Food. It is constantly on my mind. What am I going to eat next? Is that good for me? Do I really want that? Is it worth it?
Food. It is my addiction. The only problem is that it is an addiction I can’t kick. I need food to live.
Ever since I was little, my body, and especially what I put in my body, was always something that I worried about. I have never been able to pinpoint when in my life I noticed that my body wasn’t exactly what I wanted it to be—it was just always a concern. But I do remember when I learned the phrase “eating disorder.”
Growing up as a dancer, I know many people who have struggled with eating disorders. I started hearing about my friends suffering from them when I was in middle school, and it shocked me because I couldn’t understand why someone would do that to their body. It was also confusing for me because the people that I knew struggled with these disorders were skinnier than I was.
I remember wondering if I would be capable of putting myself through that struggle in order to have the body that I so badly wanted.
The second that thought was in my brain, I realized it was just too difficult for me to either give up food altogether or throw it up after I eat. So, I just continued on and tried my best to eat healthy so that, one day, I could be skinny too.
Next thing I know, I was in my junior year of high school taking AP Psychology, where I studied the true definitions of the main eating disorders. There is anorexia, when people don’t eat at all. Bulimia is when people binge on food and then do something to counteract the nutrition/calories, such as throw up, do an extreme amount of exercise, or take laxatives. Then there was a new one that I had never heard of: binge-eating disorder. It is when you eat a large amount of food and then do nothing to get rid of it. Basically, you just eat a lot.
It just so happened that the same year that I took AP Psychology, I was having a rough year, and began bingeing on large amounts of food. Just like the first symptom of a binge-eating disorder. Therefore, I diagnosed myself.
The second I came to terms with my self-diagnosis, I told all of my best friends. I’m an open book, so I thought that was the best thing to do.
When I told all of friends, they didn’t want to believe me—it’s scary to hear someone you love tell you they think they have a disorder. But after it sunk in, they all tried their best to be supportive and helped when they could.
Since that time, I have become more aware of what I do when I binge eat. Do I really have a binge-eating disorder? Maybe. I’m not saying that I am 100% sure; I have never spoken to a professional to get help for my problems.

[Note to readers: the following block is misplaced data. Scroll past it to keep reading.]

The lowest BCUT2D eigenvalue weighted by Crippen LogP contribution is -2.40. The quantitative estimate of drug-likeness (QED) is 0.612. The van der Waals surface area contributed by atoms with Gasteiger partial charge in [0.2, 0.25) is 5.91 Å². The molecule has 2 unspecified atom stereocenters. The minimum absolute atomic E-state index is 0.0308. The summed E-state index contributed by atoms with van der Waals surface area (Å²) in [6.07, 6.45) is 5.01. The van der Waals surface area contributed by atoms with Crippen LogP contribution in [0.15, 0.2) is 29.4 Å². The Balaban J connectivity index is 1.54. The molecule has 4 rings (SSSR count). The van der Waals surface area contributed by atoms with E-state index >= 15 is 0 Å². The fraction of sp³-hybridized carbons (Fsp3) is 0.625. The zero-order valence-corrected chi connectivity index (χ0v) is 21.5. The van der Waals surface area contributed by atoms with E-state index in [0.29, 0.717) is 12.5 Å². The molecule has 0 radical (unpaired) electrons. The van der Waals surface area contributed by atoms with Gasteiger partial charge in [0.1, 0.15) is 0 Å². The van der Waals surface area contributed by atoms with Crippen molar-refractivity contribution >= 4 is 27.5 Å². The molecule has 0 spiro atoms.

I just have finally come to terms with the fact that all of the issues that I struggle with are becoming too much for me to handle alone.
Having an eating disorder never has a black or white answer. Eating disorders come in various forms and are very personal diseases. Whether or not an eating disorder is diagnosable, that doesn’t make it any less difficult. I still don’t know what the clear answer to my problems are, but I know that eating is something that I struggle with every day.
When it comes to brands promoting or normalizing disordered eating, it makes my problems seem less than. The plates that were released by Macy’s are an example of how people don’t realize the seriousness of eating disorders. Some people may look at those plates as just another way to restrict their diet. But when brands make what seems like a mockery out of something so serious as an eating disorder, it makes other people feel like it is okay to make jokes or normalize those eating behaviors.
In my opinion, conversations about disordered eating should never be taken as jokes or made fun of because the disorder is something that affects many people, every day of their lives.
It hurts to see my eating habits being made fun of by a popular brand because it is something that affects my daily life.
At the same time, having an eating disorder does not mean that you can’t enjoy life or love the way you look. Every now and then, it is nice to have a delicious meal where I don’t have to worry about how many carbs are on my plate. And while I look in the mirror some days and see an image that I am not satisfied with, there are other days when I look in the mirror and see the beautiful woman I know I am.
I know that I am beautiful. Even with my curves, my body is beautiful—it just doesn’t always feel that way.
While I am very aware of my self-diagnosed eating disorder, I am also very aware of where I want to go from here. I keep imagining myself in a particular outfit that I know I would look so damn good in—once I achieve the body I am happy with. I know how to get there, and it takes time. I want to be able to combat my struggles in a healthy way, but at the same time, I don’t want to be unhappy with a diet that makes me sad to eat. Instead, I am changing my lifestyle.
I am determined to achieve my goals while also learning to love the way I look. I am aware of the journey I am on and know that the path to my goals is not always a straight line. Food is my addiction. Food is always on my mind. But that will never stop me from being the strong, persistent woman I want to be, happily living in the beautiful body I visualize for myself.